Kelsey Knight Interview

Kelsey was a senior when I was a freshman, she was one of the first CLD students I met, she was involved across Ag campus and was well known in several of the clubs that I joined. While watching Kelsey go off to do a career that I had never even heard of, I became more and more impacted by the variety of careers one could do with a Community and Leadership Development degree. As a graduating senior now, and seeing all the changes within the department over the course of my time here, I hope that we as seniors can impact our incoming freshmen like Kelsey did for me. For this interview, I wanted to get Kelsey’s side of her time in college, how it helped her with her current and previous jobs, and what parts of the program benefited her the most. While CLD brings together a variety of students, all have a vision for their life after graduation and I think that is a special part of our department and program.

Why did you choose to study CLD?

From a young age, I had an interest in working for Cooperative Extension and Community Outreach.  I was completely submerged in the 4-H programs at a local and state level which led me to this realization. I had this never-ending curiosity to learn more about the extension model, the programs that were offered, and the impact that could come from Extension systems. Community and Leadership Development was this beautiful combination of exactly what I was looking for. I wanted to learn more about community systems, extension models, and wanted to be a better communicator and leader.

What area of CLD do you utilize in your career the most? (Agriculture Communication, Agriculture Education, Rural Sociology or others)

I think it’s a hybrid of communications, leadership, and rural sociology.  Which may sound broad, but I explain it a little more in number four.

What is your current/past career(s)?

I am in my third year with AgriCorps. With AgriCorps, I was able to work as a Fellow in Ghana for a year as an agriculture teachers, 4-H advisor, and informal agriculture extension agent. After the Fellowship, I continued with the organization and accepted a position as their Director of Recruitment.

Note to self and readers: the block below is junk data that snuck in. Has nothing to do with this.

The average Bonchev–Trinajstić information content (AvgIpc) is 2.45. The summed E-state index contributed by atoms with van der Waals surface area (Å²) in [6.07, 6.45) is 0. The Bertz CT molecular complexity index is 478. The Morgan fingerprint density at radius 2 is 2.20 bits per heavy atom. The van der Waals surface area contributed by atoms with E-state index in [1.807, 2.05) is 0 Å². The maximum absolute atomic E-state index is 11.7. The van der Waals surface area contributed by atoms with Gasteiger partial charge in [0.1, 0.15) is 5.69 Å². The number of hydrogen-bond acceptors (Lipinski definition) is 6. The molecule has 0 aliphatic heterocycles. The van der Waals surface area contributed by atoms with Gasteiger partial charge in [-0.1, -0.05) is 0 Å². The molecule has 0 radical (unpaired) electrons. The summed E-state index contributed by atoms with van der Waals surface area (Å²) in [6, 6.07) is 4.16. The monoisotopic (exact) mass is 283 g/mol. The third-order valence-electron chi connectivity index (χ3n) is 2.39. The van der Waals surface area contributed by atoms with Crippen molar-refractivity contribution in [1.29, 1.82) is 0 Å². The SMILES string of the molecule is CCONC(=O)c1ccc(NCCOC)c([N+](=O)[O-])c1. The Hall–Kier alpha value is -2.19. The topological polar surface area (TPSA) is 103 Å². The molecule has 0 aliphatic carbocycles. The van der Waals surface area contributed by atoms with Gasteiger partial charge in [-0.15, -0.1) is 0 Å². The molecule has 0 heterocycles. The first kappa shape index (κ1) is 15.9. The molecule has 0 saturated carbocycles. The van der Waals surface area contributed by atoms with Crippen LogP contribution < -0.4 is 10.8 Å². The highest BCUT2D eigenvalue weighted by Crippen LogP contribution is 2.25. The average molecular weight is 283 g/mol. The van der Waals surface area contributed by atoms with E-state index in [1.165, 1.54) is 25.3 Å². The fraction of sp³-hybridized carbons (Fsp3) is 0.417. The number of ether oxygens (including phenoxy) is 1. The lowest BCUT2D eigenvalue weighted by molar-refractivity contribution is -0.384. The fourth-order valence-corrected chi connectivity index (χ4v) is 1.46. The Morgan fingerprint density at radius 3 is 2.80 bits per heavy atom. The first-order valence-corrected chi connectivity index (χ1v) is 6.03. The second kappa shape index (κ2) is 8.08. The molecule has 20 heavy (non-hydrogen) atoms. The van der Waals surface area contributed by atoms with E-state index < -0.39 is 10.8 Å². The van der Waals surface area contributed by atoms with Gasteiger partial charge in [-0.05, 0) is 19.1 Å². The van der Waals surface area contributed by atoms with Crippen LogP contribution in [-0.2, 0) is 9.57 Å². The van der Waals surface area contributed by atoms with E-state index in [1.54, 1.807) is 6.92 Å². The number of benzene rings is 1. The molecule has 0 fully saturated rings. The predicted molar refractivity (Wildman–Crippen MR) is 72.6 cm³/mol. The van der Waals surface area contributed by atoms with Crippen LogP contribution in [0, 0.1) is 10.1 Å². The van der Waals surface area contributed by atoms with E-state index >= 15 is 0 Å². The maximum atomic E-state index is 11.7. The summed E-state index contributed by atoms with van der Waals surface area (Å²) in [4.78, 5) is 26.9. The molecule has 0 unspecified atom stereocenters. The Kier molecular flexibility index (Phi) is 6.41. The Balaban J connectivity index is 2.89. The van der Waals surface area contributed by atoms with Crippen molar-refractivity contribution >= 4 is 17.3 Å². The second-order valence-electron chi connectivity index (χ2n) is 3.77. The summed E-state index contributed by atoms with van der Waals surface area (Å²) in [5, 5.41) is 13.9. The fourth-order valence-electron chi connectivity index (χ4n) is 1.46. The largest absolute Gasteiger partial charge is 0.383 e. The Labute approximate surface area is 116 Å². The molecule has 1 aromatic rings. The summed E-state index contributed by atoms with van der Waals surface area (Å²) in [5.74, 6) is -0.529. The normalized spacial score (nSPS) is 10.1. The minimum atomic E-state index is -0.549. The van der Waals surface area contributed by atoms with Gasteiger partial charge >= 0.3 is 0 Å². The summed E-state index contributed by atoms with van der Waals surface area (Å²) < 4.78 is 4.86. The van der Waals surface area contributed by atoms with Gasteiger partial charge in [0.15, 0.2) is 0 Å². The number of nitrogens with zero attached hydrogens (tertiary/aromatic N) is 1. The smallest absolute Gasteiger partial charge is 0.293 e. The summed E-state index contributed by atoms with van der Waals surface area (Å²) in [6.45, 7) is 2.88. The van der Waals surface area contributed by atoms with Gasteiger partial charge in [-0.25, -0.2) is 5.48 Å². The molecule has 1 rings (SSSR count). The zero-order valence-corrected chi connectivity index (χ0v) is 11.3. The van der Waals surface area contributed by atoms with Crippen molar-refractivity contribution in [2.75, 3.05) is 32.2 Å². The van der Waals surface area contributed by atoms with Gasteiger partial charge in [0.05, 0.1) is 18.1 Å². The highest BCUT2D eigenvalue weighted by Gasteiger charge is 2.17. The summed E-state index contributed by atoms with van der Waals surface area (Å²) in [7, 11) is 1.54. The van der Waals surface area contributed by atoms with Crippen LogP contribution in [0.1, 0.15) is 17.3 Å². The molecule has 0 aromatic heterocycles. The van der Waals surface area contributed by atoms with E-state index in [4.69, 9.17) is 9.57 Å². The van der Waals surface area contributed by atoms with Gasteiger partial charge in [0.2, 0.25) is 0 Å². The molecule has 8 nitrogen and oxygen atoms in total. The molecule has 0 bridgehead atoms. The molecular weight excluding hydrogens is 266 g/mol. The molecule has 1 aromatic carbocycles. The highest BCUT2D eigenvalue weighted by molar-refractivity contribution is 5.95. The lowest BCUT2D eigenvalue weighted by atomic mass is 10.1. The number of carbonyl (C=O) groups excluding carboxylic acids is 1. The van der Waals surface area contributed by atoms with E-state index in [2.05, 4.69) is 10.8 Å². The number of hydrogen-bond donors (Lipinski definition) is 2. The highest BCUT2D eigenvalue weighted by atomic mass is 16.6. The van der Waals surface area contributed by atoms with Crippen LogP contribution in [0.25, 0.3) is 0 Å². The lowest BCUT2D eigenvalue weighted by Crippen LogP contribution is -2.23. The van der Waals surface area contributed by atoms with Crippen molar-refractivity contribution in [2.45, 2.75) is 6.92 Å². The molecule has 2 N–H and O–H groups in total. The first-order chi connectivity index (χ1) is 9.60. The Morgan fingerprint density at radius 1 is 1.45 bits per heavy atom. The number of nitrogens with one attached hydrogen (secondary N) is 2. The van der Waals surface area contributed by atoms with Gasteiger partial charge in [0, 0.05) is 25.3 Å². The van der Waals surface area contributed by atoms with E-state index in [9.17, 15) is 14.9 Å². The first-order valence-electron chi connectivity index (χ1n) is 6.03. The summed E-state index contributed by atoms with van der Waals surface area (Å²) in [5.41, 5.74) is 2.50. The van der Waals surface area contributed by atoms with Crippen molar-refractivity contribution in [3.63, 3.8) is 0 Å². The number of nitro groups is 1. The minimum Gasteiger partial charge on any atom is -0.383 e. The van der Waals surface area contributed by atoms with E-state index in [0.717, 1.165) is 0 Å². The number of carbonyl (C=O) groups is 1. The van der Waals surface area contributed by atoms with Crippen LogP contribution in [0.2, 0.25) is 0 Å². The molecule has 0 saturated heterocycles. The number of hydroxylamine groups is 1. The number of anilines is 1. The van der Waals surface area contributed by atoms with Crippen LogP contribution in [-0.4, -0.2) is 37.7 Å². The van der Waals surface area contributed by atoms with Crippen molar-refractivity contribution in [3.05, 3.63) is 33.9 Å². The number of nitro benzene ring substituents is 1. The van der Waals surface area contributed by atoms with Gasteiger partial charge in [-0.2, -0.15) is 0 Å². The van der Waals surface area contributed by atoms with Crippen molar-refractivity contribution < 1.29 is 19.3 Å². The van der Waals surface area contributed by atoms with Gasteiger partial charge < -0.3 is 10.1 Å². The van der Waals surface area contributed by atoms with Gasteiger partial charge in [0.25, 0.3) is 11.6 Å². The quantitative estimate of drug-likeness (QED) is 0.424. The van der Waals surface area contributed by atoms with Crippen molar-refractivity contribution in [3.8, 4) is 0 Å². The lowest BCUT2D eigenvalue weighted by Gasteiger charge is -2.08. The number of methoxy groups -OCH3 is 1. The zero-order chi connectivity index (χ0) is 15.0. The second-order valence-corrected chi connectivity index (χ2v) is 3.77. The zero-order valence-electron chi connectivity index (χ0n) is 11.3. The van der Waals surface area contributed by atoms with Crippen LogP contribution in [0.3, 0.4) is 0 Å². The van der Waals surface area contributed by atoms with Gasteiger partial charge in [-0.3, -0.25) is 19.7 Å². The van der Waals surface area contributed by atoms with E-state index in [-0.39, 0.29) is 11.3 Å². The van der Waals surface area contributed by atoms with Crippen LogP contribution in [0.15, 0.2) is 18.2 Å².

The recruitment positon includes traveling to multiple universities throughout the year, setting up visits, interacting with prospects, managing the applications, and also onboarding all new hires.

What skills and knowledge did you gain in the CLD classrooms to better prepare you for your career?

Following up from question two, I often think back to how these really have shaped what I do now. I am now working as a recruiter and a large portion of that is communicating with audiences about our programs. This includes written and verbal communications.

From a different angle, I also have to be cognizant of students that I work with and this is where that rural sociology factors in. Traveling across the US, I really have to know the audiences I work and communicate with in order to better build relationships. I make a very conscious effort to learn more about the students and stakeholders I interact with so I know how to most effectively communicate with that audience.

I took a course with Dr. Garkovich and remember her talking about how she does this with her Extension role. That was one thing I have really used in both my AgriCorps roles.  For example, the way I communicate with a female, Animal Science student from Pennsylvania is very different than I communicate with a male Plant Science student from Texas. I know these students are coming from different cultures so in my position it is important to learn more about their pasts and how AgriCorps can plan apart in their future.

I also use the leadership I gained there every day. Another large portion of my job is managing prospective applicants and the people we hire.  In order to effective do this job, I have to be able to effective lead the groups I work with. In a way, this connects back to the rural sociology because hopefully I will have established a sense of trust with our hires and the way that I gain that trust is through being a strong, positive, leader.

How has your time studying CLD impacted your adult life?

My adult life has been pretty short so far, but I am still seeing things from my undergrad play out. I mentioned some things in number four.  However, I think it has certainly played a ripple effect on what I hope to do in the future. I would’ve never worked for AgriCorps if CLD had not pushed me to learn more about extension and community development.  Now after working with AgriCorps, I have more practical experiences in this field and hope to eventually get my masters in Extension Education.

Maggie ParsonsMaggie Parsons is the 2017 Community and Leadership Development Digital Communications Intern. Maggie is a senior Community and Leadership Development major who has focused on gaining Agriculture Communications experiences and courses over the time of her college career. She will pursue a career as a Marketing Specialist with Diversified Services post graduation in December. Maggie grew up on a small cattle farm and has a passion for being a voice for small farmers and the agriculture industry.